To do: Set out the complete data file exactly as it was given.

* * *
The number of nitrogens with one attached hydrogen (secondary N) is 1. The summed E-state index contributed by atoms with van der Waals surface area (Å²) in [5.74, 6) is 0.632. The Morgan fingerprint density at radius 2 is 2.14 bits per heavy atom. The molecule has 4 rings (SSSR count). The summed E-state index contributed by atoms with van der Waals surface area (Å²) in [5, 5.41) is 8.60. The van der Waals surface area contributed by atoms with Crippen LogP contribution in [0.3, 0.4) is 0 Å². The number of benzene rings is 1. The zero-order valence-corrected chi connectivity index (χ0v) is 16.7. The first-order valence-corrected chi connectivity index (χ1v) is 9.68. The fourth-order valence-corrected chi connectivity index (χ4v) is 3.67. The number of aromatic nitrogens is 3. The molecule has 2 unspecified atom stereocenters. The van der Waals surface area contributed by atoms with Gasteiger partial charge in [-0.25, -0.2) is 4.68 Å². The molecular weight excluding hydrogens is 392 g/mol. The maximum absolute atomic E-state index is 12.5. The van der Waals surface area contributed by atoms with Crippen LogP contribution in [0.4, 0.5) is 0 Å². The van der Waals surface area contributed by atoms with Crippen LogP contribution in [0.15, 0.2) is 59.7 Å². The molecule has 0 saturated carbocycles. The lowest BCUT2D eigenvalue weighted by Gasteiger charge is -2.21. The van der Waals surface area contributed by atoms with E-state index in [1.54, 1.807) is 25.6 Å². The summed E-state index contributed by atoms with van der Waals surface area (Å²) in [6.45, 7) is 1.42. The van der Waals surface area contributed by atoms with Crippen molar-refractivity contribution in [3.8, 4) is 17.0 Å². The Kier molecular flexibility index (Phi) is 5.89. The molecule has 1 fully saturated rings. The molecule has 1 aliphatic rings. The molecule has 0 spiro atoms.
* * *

The number of nitrogens with one attached hydrogen (secondary N) is 1. The summed E-state index contributed by atoms with van der Waals surface area (Å²) in [5.74, 6) is 0.632. The Morgan fingerprint density at radius 2 is 2.14 bits per heavy atom. The molecule has 4 rings (SSSR count). The summed E-state index contributed by atoms with van der Waals surface area (Å²) in [5, 5.41) is 8.60. The van der Waals surface area contributed by atoms with Crippen LogP contribution in [0.3, 0.4) is 0 Å². The number of benzene rings is 1. The zero-order valence-corrected chi connectivity index (χ0v) is 16.7. The first-order valence-corrected chi connectivity index (χ1v) is 9.68. The fourth-order valence-corrected chi connectivity index (χ4v) is 3.67. The number of aromatic nitrogens is 3. The molecule has 2 unspecified atom stereocenters. The van der Waals surface area contributed by atoms with Gasteiger partial charge in [-0.25, -0.2) is 4.68 Å². The molecular weight excluding hydrogens is 392 g/mol. The maximum absolute atomic E-state index is 12.5. The van der Waals surface area contributed by atoms with Crippen LogP contribution in [0.4, 0.5) is 0 Å². The van der Waals surface area contributed by atoms with Crippen LogP contribution in [0.15, 0.2) is 59.7 Å². The molecule has 0 saturated carbocycles. The lowest BCUT2D eigenvalue weighted by Gasteiger charge is -2.21. The van der Waals surface area contributed by atoms with E-state index in [1.54, 1.807) is 25.6 Å². The summed E-state index contributed by atoms with van der Waals surface area (Å²) in [6.45, 7) is 1.42. The van der Waals surface area contributed by atoms with Crippen molar-refractivity contribution in [3.8, 4) is 17.0 Å². The Kier molecular flexibility index (Phi) is 5.89. The molecule has 1 fully saturated rings. The molecule has 1 aliphatic rings. The molecule has 0 spiro atoms.